In a paper titled “Privatisation of Public Sector Banks: An Alternate Perspective”, members of RBI’s Banking Research Division warn against the conventional perspective of viewing privatisation as a panacea for all ills. The paper, which was released last week as part of the RBI’s August Bulletin, urges people to employ a more “nuanced approach”.

In fact, in their view, “a big bang approach of privatization of these (public sector or government-owned) banks may do more harm than good”.

To buttress their claim, RBI’s researchers compare and contrast the performance of PSBs and PVBs over different metrics. They look at data since 2010 — evidently, the time when PSBs have been at their weakest.

The metrics can be summarised in three broad categories:

1. Who between PSB and PVBs is socially more relevant in India?

Readers may recall that the whole point of nationalising banks, to begin with, was to reach out to those sections of the society and economy which are typically ignored by private sector banks.

Chart 6 brings out the difference between PSBs and PVBs when it comes to reaching the unbanked. While the private banks dominate the metropolitan areas, it is the public sector banks that operate branches in rural India. Although, it is also noteworthy that the public sector banks are rapidly losing their share in rural lending to private sector banks.

Chart 6: Distribution of private and public sector banks across rural, semi-urban, urban and metropolitan areas

Chart 7 further underscores how PSBs provide more ATMs in rural India.

Chart 7: The distribution of ATMs of private and public sector banks across rural, semi-urban, urban and metro centres

Another way to track social relevance is to look at who is better at bringing about financial inclusion. Table 1 provides the details of the beneficiaries in the Jan Dhan Yojana. Pradhan Mantri Jan Dhan Yojana (PMJDY), envisages universal access to banking facilities with at least one basic banking account for every household. Private sector banks accounted for just 1.3 crores of the total of almost 46 crore beneficiaries.

Table 1: Distribution of Pradhan Mantri Jan Dhan Yojana (PMJDY) beneficiaries across private and public sector banks and regional banks

2. Who is more efficient?

This is possibly the most surprising result. RBI researchers have shown that contrary to public perception, PSBs are more efficient than PVB, provided one is looking at the metrics for which PSBs were created.

Chart 8 maps the efficiency scores of PVBs (blue bars) and PSBs (orange bars). In the top panel, PVBs outscore PSBs because the intended output is to have higher incomes. But in the next two panels, the story changes completely.

Chart 8: In the first panel, PVBs outscore PSBs because the intended output is to have higher incomes

“The results suggest that when profit maximisation is the sole motive, efficiency of the PVBs has always surpassed that of their public sector counterparts (top panel). However, when the objective function is changed to include financial inclusion—like total branches, agricultural advances and PSL advances— PSBs prove to be more efficient than PVBs (middle and bottom panel),” state the RBI researchers.

3. Who is more relevant to the economy?

When the times are good, any bank will extend fresh loans. The crucial test of banking comes when it can extend loans in a counter-cyclical manner— that is when the economy is down. Similarly, if one is asking for a loan for an established industry, it is much easier to get a loan. But few banks will extend a loan if one wants a loan for some new-age low-carbon industry or even for an infrastructure project because perhaps there is a greater chance of failure or the gestation period is too long. But from the perspective of the economy, the relevance of banking lies in knowing whether banks lend when borrowers need the money the most and whether they lend the money for initiatives that are attempting to break new ground.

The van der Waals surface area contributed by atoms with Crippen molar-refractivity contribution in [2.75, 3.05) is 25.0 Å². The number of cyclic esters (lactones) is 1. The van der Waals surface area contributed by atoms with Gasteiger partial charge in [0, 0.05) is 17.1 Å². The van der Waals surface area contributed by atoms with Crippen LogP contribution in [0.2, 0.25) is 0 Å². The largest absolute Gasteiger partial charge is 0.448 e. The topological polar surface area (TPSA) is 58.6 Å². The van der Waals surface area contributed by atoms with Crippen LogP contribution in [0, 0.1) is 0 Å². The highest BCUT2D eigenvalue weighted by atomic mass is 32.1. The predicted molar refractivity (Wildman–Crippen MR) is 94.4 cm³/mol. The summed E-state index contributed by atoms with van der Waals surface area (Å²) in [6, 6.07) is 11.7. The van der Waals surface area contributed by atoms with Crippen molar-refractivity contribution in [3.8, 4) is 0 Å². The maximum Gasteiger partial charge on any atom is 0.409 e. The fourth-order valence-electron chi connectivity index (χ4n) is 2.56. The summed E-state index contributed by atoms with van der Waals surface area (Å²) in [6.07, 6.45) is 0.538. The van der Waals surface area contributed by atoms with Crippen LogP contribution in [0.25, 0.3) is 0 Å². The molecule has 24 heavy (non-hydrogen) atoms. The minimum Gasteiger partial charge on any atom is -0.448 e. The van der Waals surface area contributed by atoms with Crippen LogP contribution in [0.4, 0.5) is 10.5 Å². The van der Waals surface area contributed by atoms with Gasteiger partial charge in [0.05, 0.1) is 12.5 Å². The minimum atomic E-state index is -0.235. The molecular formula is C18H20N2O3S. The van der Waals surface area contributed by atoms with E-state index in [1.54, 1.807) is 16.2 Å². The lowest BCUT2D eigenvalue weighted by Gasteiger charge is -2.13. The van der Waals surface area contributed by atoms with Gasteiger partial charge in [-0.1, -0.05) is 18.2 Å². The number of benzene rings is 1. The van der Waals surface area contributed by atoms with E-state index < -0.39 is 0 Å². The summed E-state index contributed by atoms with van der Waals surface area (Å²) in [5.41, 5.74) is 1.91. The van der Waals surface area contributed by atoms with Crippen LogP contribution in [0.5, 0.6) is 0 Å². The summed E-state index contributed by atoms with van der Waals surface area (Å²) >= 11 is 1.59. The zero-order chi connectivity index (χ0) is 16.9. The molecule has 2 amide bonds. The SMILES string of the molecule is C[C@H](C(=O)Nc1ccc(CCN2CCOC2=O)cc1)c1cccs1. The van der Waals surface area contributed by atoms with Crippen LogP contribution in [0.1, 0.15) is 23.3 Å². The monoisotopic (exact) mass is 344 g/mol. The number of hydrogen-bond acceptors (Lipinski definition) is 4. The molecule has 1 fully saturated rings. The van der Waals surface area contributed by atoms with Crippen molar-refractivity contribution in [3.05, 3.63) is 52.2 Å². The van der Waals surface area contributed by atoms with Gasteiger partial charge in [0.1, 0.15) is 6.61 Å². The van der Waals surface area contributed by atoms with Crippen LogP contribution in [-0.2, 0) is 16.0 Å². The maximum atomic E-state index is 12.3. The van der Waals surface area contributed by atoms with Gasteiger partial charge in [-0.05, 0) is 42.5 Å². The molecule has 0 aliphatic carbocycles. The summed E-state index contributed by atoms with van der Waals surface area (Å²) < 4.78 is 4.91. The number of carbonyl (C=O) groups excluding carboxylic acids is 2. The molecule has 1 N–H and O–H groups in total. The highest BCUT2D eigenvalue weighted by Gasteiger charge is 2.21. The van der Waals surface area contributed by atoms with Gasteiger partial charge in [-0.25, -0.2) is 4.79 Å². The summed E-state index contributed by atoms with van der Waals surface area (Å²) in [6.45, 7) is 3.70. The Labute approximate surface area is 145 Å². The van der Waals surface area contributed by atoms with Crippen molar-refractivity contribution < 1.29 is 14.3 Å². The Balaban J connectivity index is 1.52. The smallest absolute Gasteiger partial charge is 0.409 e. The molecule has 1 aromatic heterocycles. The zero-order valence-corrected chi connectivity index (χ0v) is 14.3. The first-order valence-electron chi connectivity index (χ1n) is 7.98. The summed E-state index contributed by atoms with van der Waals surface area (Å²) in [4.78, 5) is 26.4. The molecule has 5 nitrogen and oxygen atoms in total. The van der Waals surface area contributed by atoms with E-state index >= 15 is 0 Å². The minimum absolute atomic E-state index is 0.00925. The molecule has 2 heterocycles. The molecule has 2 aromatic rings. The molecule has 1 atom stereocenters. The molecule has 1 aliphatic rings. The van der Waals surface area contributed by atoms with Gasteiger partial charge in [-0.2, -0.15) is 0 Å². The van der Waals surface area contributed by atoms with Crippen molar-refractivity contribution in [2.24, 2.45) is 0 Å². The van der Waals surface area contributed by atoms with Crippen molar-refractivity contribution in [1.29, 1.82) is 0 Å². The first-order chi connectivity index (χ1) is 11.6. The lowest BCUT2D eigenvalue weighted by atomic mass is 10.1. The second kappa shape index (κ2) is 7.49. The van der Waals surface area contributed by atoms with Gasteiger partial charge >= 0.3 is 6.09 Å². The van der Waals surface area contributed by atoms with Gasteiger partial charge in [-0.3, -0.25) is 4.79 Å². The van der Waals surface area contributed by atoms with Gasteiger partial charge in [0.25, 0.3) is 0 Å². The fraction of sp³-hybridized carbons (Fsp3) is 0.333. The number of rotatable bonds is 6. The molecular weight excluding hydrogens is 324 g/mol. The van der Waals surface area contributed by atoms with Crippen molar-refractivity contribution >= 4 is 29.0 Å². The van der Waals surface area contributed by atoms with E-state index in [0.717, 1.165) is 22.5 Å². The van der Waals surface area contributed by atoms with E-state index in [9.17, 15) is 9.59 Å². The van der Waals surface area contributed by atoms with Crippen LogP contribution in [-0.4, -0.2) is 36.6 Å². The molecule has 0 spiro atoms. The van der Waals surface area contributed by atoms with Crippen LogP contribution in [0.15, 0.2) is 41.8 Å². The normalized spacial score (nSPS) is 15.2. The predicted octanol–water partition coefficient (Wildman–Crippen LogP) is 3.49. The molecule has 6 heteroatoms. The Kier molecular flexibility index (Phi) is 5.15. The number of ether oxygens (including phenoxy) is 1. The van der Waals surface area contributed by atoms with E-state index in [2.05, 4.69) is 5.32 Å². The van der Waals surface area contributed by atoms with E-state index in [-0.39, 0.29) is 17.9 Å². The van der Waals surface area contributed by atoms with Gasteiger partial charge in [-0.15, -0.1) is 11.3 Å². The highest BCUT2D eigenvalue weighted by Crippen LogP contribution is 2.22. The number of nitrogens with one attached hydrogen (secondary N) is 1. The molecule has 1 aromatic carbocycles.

“Infrastructure finance has been a bottleneck in the country’s development and growth. PSBs have a lion’s share in these lendings and their role has been especially crucial against the backdrop of withering away of erstwhile development financial institutions (Chart 9),” they state.

Chart 9: Share of private sector banks vs public sector banks in infrastructure lending

Similarly, RBI researchers found that PSBs are also more effective in monetary policy transmission, aiding the countercyclical monetary policy actions to gain traction. “During the last easing cycle for example, their reduction in lending rates was substantially higher than that of PVBs (Chart 10). At the same time, their deposit rates were relatively stickier as compared with PVBs,” they state.

Chart 10: Lending and deposit rates of private banks, public sector banks and foreign banks

The resultant higher Net Interest Margins (NIMs) of PVBs is an indication of their profit maximization objective (Chart 10 above). “On the other hand, by playing a crucial role in monetary transmission, the PSBs have contributed to larger social goals,” find the RBI staff.

As a result, RBI’s research paper concludes: “In line with recent research, which suggests that ‘private ownership alone does not automatically generate economic gains in developing economies’ and ‘a more cautious and nuanced evaluation of privatization is required’… this article also recommends gradual approach to privatization”.


The decision to overnight nationalise all private banks of any consequence was driven by ideology. A monopoly of public sector banks had its pitfalls. Since 1991, as India moved away from that ideological stance, every section of the economy has benefited from the rise of the private sector in banking.

However, what the RBI researchers have shown is that mirroring the same haste in privatising all PSBs will also be sub-optimal. It is best to steer clear of an ideologically-driven stance and instead focus on achieving a mix of public and private banks that best serves the needs of a diverse economy such as India.

Share your views and queries at

And I hope you caught the last two episodes of The Express Economist. One was a discussion on freebies and the other on why India is no country for working women.

Stay Safe,

First published on: 22-08-2022 at 09:46 IST